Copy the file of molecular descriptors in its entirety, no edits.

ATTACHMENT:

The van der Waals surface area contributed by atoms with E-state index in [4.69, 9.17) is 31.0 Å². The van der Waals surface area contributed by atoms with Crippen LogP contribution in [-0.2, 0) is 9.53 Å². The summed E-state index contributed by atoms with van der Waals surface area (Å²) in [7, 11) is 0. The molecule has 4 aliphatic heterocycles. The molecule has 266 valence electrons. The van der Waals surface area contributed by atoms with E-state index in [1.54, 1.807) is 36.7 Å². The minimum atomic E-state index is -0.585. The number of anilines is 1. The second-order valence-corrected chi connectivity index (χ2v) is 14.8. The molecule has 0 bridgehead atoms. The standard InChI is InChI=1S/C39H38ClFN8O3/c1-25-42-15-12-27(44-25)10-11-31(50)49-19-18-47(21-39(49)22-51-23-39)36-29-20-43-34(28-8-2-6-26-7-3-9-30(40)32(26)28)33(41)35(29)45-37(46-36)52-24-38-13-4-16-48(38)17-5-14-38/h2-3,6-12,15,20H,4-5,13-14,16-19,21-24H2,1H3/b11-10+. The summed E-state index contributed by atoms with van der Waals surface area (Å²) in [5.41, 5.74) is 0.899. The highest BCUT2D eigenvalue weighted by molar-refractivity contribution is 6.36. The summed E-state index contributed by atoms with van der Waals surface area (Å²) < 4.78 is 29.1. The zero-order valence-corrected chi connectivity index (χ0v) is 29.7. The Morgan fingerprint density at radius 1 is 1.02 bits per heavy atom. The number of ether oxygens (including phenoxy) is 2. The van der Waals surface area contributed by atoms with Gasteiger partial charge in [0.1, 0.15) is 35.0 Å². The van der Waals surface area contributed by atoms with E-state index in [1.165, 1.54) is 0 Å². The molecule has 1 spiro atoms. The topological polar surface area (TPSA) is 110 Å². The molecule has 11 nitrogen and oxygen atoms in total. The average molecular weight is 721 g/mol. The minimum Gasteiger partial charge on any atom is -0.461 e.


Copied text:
The van der Waals surface area contributed by atoms with E-state index in [4.69, 9.17) is 31.0 Å². The van der Waals surface area contributed by atoms with Crippen LogP contribution in [-0.2, 0) is 9.53 Å². The summed E-state index contributed by atoms with van der Waals surface area (Å²) in [7, 11) is 0. The molecule has 4 aliphatic heterocycles. The molecule has 266 valence electrons. The van der Waals surface area contributed by atoms with E-state index in [1.54, 1.807) is 36.7 Å². The minimum atomic E-state index is -0.585. The number of anilines is 1. The second-order valence-corrected chi connectivity index (χ2v) is 14.8. The molecule has 0 bridgehead atoms. The standard InChI is InChI=1S/C39H38ClFN8O3/c1-25-42-15-12-27(44-25)10-11-31(50)49-19-18-47(21-39(49)22-51-23-39)36-29-20-43-34(28-8-2-6-26-7-3-9-30(40)32(26)28)33(41)35(29)45-37(46-36)52-24-38-13-4-16-48(38)17-5-14-38/h2-3,6-12,15,20H,4-5,13-14,16-19,21-24H2,1H3/b11-10+. The summed E-state index contributed by atoms with van der Waals surface area (Å²) in [5.41, 5.74) is 0.899. The highest BCUT2D eigenvalue weighted by molar-refractivity contribution is 6.36. The summed E-state index contributed by atoms with van der Waals surface area (Å²) < 4.78 is 29.1. The zero-order valence-corrected chi connectivity index (χ0v) is 29.7. The Morgan fingerprint density at radius 1 is 1.02 bits per heavy atom. The number of ether oxygens (including phenoxy) is 2. The van der Waals surface area contributed by atoms with Gasteiger partial charge in [0.1, 0.15) is 35.0 Å². The van der Waals surface area contributed by atoms with E-state index in [1.165, 1.54) is 0 Å². The molecule has 1 spiro atoms. The topological polar surface area (TPSA) is 110 Å². The molecule has 11 nitrogen and oxygen atoms in total. The average molecular weight is 721 g/mol. The minimum Gasteiger partial charge on any atom is -0.461 e.